Dr. Yang Lin has recently been appointed as an Assistant Professor in the Soil and Water Sciences Department with a specialty in Soil Health. We asked him a little about how his career has developed and what his future research goals are.
Can you tell us a little about your background?
Originally from China, I earned my bachelor’s degree in Biology from Zhejiang University. As an undergrad, I enjoyed my field courses the most, including Ecology in the Field. I was really amazed by the diversity and complexity of soils during those field trips. I later went to the University of Alberta for a master’s degree in Soil Science. For my thesis project, I got to travel back to Inner Mongolia Plateau in China to explore the impacts of sheep grazing on soil fertility and forage production. This experience introduced me to the field of biogeochemistry, which examines the cycling of carbon and nutrients in natural and agricultural systems. I continued following my interests in soil science and biogeochemistry in a Ph.D. program at the University of California, Santa Barbara. I studied the decomposition process of plant litter in Mediterranean annual grasslands and specifically examined the role of sunlight. I discovered sunlight can enhance litter decomposition via increasing microbial activities. I then went to the University of California, Berkeley for postdoctoral training and studied the roles of oxidation-reduction dynamics in regulating soil biogeochemical processes in tropical forests. I was also involved in collaborative projects on topics including soil restoration with compost application and methane production from dairy farms.
What are your research interests?
My research interests include soil carbon persistence and decomposition, coupled carbon-nutrient cycling in terrestrial ecosystems, soil health assessment and evaluation, and biogeochemical implications of climate change and land use. My field sites span a wide range of ecosystems, including arid grasslands, sub-tropical forests, and agricultural landscapes. I take a variety of analytical approaches to characterize the physical, chemical, and biological properties of plant, soil, and water samples.
What prompted you to apply for this job with UF/IFAS Soil and Water Sciences?
I was really excited by the opportunity to join such a productive and diverse group of scientists who are all passionate about Soil and Water Sciences! I really enjoyed reading the recent papers from each faculty and I am impressed by the depth and width of their research programs. It is very cool their research not only advances the frontiers of many disciplines, such as soil science, hydrology, microbiology, and urban ecology, but also has made big impacts on agricultural production and environmental conservation. Most of these works were carried out by our amazing and hard-working graduate students. The position also offers a rare opportunity for applying my background in soil science and biogeochemistry to improve soil health and conservation.
What is your vision for your teaching and research projects?
My teaching is centered around improving students’ problem-solving and quantitative skills. In Forest and Soil Ecosystem Services, I will introduce the concepts of ecosystem services in forest and soil systems and teach the analytical methods for quantifying ecosystem services. In Spring 2021, I will teach a Quest 2 course ‘Unintended Consequences in the Environment’ that fulfills the general education requirement of undergraduate students. This course addresses two intertwined pressing questions: Why do human actions often result in unintended consequences in the environment? And how can we better predict and prevent them? To address these questions, I will engage students to explore the complex relationships between humans and the environment using a system approach. I am also developing a new class focused on deciphering the concept of soil health and assessing soil health with real data.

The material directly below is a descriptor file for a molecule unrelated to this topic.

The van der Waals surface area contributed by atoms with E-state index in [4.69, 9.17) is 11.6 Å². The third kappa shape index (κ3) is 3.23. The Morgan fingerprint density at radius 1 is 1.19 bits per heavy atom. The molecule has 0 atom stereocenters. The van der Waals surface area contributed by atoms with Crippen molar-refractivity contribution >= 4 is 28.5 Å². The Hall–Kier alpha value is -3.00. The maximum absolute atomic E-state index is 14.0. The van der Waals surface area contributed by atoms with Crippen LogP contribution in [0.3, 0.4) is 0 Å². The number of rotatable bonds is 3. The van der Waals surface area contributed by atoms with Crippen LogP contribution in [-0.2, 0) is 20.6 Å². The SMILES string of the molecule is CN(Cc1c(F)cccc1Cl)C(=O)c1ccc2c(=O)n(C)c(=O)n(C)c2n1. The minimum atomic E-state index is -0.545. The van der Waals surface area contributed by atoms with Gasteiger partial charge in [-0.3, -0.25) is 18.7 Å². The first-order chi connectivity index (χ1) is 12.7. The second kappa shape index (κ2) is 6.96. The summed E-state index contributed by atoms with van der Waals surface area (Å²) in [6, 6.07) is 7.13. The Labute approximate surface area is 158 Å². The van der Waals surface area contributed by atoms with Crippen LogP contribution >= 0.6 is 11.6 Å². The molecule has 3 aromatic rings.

The overall objective of my research program is to advance the understanding of soil as a complex system to promote environmental sustainability. I am particularly interested in how different components of a soil system interact with each other and how these interactions enable/regulate the resilience of soil against disturbance. Topics of particular interest include 1) lab- and field-based assessment of soil carbon dynamics in agricultural and natural ecosystems; 2) soil health assessment in sandy and subtropical soils; 3) large-scale ecoinformatics analyses of soil systems.
Are there particular projects or collaborations you already have underway?
I recently started a collaboration project with Dr. Allan Bacon and doctoral student Daniel Colopietro. Dr. Bacon’s recent work identifies deep podzolized carbon (DPC) as a very important carbon pool in the southeastern U.S. We are interested in characterizing the chemical composition of deep podzolized carbon along soil depth profile and explore the resilience of this large carbon pool against disturbances such as drought and the lowering water table.
What do you foresee as being the biggest challenge ahead (professionally or in your field of research)?
I believe that our food production systems will experience extreme disturbances more frequently in the future. Hurricane Irma and COVID-19 pandemic are two examples. Despite their differences, both made/are making detrimental impacts on the agricultural sector in Florida. How to increase the resilience of food production systems would be my biggest challenge. I think promoting soil health and regenerative agriculture would be one of the key answers to this challenge. Education and extension would also go a long way towards raising awareness among farmers, land managers, and the public and developing a collective solution.